If the trend continues, American women will win twice as many medals as men in London. When you think about their performances here, they are conspicuous not just for how many podiums they are taking, but for how viscerally, hugely, physically powerfully they are doing so before roaring audiences. The London Games are clearly a point of departure: This is the last time anyone will ever — hopefully ever — tell a young girl, “That’s not for you. Find something else to do.”

You’d like to say we passed that juncture a long time, but we didn’t. Not until just now.

On Thursday night, a sold-out crowd of 80,000 will fill Wembley Stadium for the gold medal soccer match between the United States and Japan, the biggest audience ever to watch a women’s match in a country that regularly slurs and ignores the she-version of the sport. One of the most popular and awe-inspiring boxers here is Irishwoman Katie Taylor, the four-time lightweight world champion who was the flag bearer for her country. The only way to stop Taylor, according to one of her defeated opponents, Britishwoman Natasha Jones, is to “maybe drive a bus into her.”

Britain’s much-awaited first gold medal came not from a man but from a pair of rope-armed female rowers, Helen Glover and Heather Stanning, the latter a captain in the Royal Artillery. All of Australia celebrated when Sally Pearson “rescued” them from their worst Olympics in decades by winning gold in the 100-meter hurdles.

Those magnificent three-time gold medalist beach volleyballers Misty May-Treanor and Kerri Walsh should also get medals for fortitude and sufferance of fools all these years. All the chatter about what they wear became just that: irrelevant chatter in the face of their accomplishment. So what if the audience came to see their splendid physiques? We won’t debate again whether their pursuit was Olympic-worthy. Ever run in the sand? Try doing it at a full sprint and then hitting your knees, skidding just under the net to retrieve a ball and then finding the coordination to gently touch it back over into open court for a winner.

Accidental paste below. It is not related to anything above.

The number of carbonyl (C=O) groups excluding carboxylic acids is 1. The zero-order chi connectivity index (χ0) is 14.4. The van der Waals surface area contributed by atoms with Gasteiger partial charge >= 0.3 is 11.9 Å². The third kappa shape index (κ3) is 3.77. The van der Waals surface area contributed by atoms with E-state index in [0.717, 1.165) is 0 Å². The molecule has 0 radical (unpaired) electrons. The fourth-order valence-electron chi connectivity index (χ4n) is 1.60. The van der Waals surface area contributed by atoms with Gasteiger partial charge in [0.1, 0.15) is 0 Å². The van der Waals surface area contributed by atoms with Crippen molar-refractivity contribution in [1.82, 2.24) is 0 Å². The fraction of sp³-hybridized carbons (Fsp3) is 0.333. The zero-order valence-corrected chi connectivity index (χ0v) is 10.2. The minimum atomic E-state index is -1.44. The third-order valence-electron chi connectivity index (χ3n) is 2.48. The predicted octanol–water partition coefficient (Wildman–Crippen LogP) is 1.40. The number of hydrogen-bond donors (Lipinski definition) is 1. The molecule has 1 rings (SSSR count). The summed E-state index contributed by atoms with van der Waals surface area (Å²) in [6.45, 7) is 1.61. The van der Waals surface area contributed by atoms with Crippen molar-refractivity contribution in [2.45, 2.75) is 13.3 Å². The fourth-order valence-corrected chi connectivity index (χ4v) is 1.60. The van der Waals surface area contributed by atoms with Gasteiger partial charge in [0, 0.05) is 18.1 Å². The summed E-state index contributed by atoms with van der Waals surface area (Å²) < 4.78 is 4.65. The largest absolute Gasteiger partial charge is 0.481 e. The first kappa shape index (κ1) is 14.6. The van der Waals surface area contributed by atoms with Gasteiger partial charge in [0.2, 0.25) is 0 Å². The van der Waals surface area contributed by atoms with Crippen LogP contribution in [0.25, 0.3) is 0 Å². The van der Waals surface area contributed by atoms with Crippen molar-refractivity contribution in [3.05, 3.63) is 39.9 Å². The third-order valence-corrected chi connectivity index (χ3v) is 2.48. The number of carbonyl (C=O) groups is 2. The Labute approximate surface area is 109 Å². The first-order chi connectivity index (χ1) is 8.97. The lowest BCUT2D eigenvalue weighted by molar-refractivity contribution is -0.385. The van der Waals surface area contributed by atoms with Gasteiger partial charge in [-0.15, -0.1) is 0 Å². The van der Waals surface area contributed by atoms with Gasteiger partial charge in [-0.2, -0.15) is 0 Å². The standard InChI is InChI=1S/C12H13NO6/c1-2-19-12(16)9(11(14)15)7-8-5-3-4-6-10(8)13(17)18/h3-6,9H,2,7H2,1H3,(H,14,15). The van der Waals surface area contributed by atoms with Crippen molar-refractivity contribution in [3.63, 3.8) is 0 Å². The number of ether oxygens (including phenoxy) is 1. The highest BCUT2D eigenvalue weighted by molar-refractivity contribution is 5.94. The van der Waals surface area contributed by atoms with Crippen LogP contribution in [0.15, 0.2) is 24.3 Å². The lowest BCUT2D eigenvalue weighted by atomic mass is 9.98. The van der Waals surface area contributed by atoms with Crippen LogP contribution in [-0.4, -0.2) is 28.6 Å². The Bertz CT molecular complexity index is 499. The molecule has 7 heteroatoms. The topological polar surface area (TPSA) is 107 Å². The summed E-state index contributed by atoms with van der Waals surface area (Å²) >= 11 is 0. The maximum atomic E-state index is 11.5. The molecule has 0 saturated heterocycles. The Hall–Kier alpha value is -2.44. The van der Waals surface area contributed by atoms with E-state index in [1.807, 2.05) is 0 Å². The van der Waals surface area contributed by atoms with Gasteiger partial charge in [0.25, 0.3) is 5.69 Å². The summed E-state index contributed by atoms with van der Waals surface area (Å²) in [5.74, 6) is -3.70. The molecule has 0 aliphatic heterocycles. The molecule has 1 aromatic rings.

“Sometimes it’s just the beer and the bikinis that get people to come and watch, but it’s the competition that’s keeping them there,” Jennings said prior to the Opening Ceremonies.

The public fixation on bikinis, which so dominated the sport from Atlanta to Athens to Beijing finally ebbed, in favor of admiration.

“Nobody ever really asks us about our suits anymore,” May-Treanor said last week. “I think that’s because they are realizing how much hard work goes into it, the athleticism of the sport itself. They’re just used to it. So it has moved past that point.”

Anyone who still had questions could meet her in the gym.

“If they want to arm wrestle, I’ll get clothed and we can go lift weights in the weight room,” she said.

Pound for pound, has there been a stronger performance than all-around gymnastics champion Gabby Douglas? Douglas is 4 feet 11 and weighs about 94 pounds. “All muscle, though,” her mother, Natalie Hawkins, said at a pre-Olympic event back in May. When Douglas went to get a pre-event physical, according to her mother, the doctor couldn’t believe her abdominals. The nurse said, “Oh my God. It’s like steel.” The doctor said, “Never in all my medical career have I seen this much muscle on a tiny person.”

“She has muscles in her face,” her mother said.

It’s entirely possible that Shields, a 17-year-old middleweight from Flint, Mich., will become another darling of the audiences by the end of the Games. She is the only one of the 12-member American boxing team to have a shot at a gold; all nine men were eliminated, stunningly, a first for the winningest team in Olympic history. Women’s boxing is debuting in these Games, and Shields has displayed hand speed, a devastating right, and glittering personality. She regularly spars with men because “most women can’t handle me,” she says.

What explains this overwhelming trend? It probably has to do with a wave breaking. The wave began to form in 1976, when women’s basketball was first included in the first Olympics. It built in 1984, when it was finally decided that women wouldn’t get the torpors or the vapors from running a marathon. But as late as 1996, it was still just a large swell — 26 nations that year sent male-only teams to the Olympics.

At last, most athletic federations seem to have chosen success over the pathetic trope that female athleticism comes at the expense of men. Not that the battle is over: Too many women still have to worry how they’re going to pay for the gas to get to the gym.

But there appears to be a growing mainstream appreciation of the fact that quite often at the Olympics, women are doing better work for less pay. What’s more, audiences find their passionate quests, their willingness to compete for relatively small but pure rewards, immensely appealing. With that in mind, it seems worth quoting the great heptathlon champion Jackie Joyner-Kersee, who put it best so many years ago.

“I don’t think being an athlete is unfeminine,” she said. “I think of it as a kind of grace.”